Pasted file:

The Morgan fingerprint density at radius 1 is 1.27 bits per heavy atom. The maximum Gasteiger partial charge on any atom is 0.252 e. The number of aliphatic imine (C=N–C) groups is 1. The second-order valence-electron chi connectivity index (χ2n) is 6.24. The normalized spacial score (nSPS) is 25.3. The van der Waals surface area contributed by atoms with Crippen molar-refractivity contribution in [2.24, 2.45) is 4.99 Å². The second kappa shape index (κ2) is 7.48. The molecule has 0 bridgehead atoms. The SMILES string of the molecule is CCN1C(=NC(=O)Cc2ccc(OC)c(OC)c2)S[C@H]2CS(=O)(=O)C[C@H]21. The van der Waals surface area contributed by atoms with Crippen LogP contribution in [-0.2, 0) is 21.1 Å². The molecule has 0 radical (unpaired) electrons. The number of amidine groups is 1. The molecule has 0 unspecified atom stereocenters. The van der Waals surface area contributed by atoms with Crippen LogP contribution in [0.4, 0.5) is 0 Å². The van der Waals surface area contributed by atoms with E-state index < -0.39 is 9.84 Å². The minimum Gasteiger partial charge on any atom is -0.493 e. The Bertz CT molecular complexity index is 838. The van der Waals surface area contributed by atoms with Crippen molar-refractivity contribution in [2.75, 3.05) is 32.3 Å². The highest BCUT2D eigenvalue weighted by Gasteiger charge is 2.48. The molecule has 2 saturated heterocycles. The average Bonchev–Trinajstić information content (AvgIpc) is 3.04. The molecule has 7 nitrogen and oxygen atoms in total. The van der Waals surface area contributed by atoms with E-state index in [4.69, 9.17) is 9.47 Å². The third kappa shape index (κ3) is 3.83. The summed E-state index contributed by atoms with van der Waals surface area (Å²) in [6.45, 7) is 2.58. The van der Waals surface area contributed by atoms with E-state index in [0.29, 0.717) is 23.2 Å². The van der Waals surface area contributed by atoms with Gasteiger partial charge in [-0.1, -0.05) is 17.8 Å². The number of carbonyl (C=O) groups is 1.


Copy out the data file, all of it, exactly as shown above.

The Morgan fingerprint density at radius 1 is 1.27 bits per heavy atom. The maximum Gasteiger partial charge on any atom is 0.252 e. The number of aliphatic imine (C=N–C) groups is 1. The second-order valence-electron chi connectivity index (χ2n) is 6.24. The normalized spacial score (nSPS) is 25.3. The van der Waals surface area contributed by atoms with Crippen molar-refractivity contribution in [2.24, 2.45) is 4.99 Å². The second kappa shape index (κ2) is 7.48. The molecule has 0 bridgehead atoms. The SMILES string of the molecule is CCN1C(=NC(=O)Cc2ccc(OC)c(OC)c2)S[C@H]2CS(=O)(=O)C[C@H]21. The van der Waals surface area contributed by atoms with Crippen LogP contribution in [-0.2, 0) is 21.1 Å². The molecule has 0 radical (unpaired) electrons. The number of amidine groups is 1. The molecule has 0 unspecified atom stereocenters. The van der Waals surface area contributed by atoms with Crippen LogP contribution in [0.4, 0.5) is 0 Å². The van der Waals surface area contributed by atoms with E-state index < -0.39 is 9.84 Å². The minimum Gasteiger partial charge on any atom is -0.493 e. The Bertz CT molecular complexity index is 838. The van der Waals surface area contributed by atoms with Crippen molar-refractivity contribution in [2.75, 3.05) is 32.3 Å². The highest BCUT2D eigenvalue weighted by Gasteiger charge is 2.48. The molecule has 2 saturated heterocycles. The average Bonchev–Trinajstić information content (AvgIpc) is 3.04. The molecule has 7 nitrogen and oxygen atoms in total. The van der Waals surface area contributed by atoms with E-state index in [4.69, 9.17) is 9.47 Å². The third kappa shape index (κ3) is 3.83. The summed E-state index contributed by atoms with van der Waals surface area (Å²) in [6.45, 7) is 2.58. The van der Waals surface area contributed by atoms with E-state index in [0.29, 0.717) is 23.2 Å². The van der Waals surface area contributed by atoms with Gasteiger partial charge in [-0.1, -0.05) is 17.8 Å². The number of carbonyl (C=O) groups is 1.